What It Was Like to Map the Titanic

Oceanographer David Gallo on taking risks — at 12,500 feet under the sea

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In 1985, when explorers finally discovered the remains of the Titanic resting on the ocean floor off the coast of Newfoundland, the world thought a long-standing mystery had finally been solved. But two and a half decades later, David Gallo, a scientist at the Woods Hole Oceanographic Institute, was not content.

“Many people said, ‘We’ve already found Titanic, we’ve already been to Titanic,’” he said in an interview for Atlantic Video’s Creative Breakthroughs series. In 2010, he led a team of archaeologists, oceanographers, and scientists on an expedition to map every inch of the wreckage, creating the first-ever virtual reconstruction of the ship.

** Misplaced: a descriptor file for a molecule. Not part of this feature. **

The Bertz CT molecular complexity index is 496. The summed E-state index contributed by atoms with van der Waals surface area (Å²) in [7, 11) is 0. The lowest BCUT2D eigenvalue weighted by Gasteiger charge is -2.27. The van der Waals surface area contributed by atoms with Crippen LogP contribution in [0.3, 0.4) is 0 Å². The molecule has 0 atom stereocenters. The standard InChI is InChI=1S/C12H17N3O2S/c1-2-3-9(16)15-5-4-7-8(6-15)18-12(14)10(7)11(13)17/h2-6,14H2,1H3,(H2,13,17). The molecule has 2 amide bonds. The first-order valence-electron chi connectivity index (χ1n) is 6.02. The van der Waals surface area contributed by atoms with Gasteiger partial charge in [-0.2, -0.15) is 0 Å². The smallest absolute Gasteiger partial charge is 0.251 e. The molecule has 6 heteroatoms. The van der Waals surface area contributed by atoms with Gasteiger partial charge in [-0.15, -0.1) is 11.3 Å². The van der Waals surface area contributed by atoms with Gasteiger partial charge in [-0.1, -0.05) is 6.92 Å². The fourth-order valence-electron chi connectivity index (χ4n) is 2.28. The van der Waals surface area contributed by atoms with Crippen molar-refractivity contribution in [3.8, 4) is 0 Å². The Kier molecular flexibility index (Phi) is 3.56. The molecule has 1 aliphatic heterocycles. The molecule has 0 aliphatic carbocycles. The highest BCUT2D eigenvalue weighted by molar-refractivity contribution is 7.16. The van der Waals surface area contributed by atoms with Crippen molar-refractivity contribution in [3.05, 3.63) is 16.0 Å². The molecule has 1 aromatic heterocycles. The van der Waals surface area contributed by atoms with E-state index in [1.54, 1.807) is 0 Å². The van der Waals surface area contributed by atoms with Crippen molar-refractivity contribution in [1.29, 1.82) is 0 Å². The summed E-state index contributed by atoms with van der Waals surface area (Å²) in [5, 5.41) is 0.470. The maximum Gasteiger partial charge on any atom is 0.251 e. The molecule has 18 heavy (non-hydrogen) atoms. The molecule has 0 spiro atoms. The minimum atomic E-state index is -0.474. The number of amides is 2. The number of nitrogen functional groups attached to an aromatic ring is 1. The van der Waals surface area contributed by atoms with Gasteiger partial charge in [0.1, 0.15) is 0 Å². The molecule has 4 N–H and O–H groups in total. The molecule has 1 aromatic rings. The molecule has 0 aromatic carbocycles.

“By doing this thing that was very routine – it’s like mowing a lawn or plowing a field – by doing that… this image of the story emerged that’s just fantastic,” Gallo said. Hear more about his undersea adventures and advice for young explorers in the video above.

This interview was filmed at the 2013 Aspen Ideas Festival.

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Emma Green is an associate editor at The Atlantic, where she oversees the National Channel, manages TheAtlantic.com’s homepage, and writes about religion and culture.

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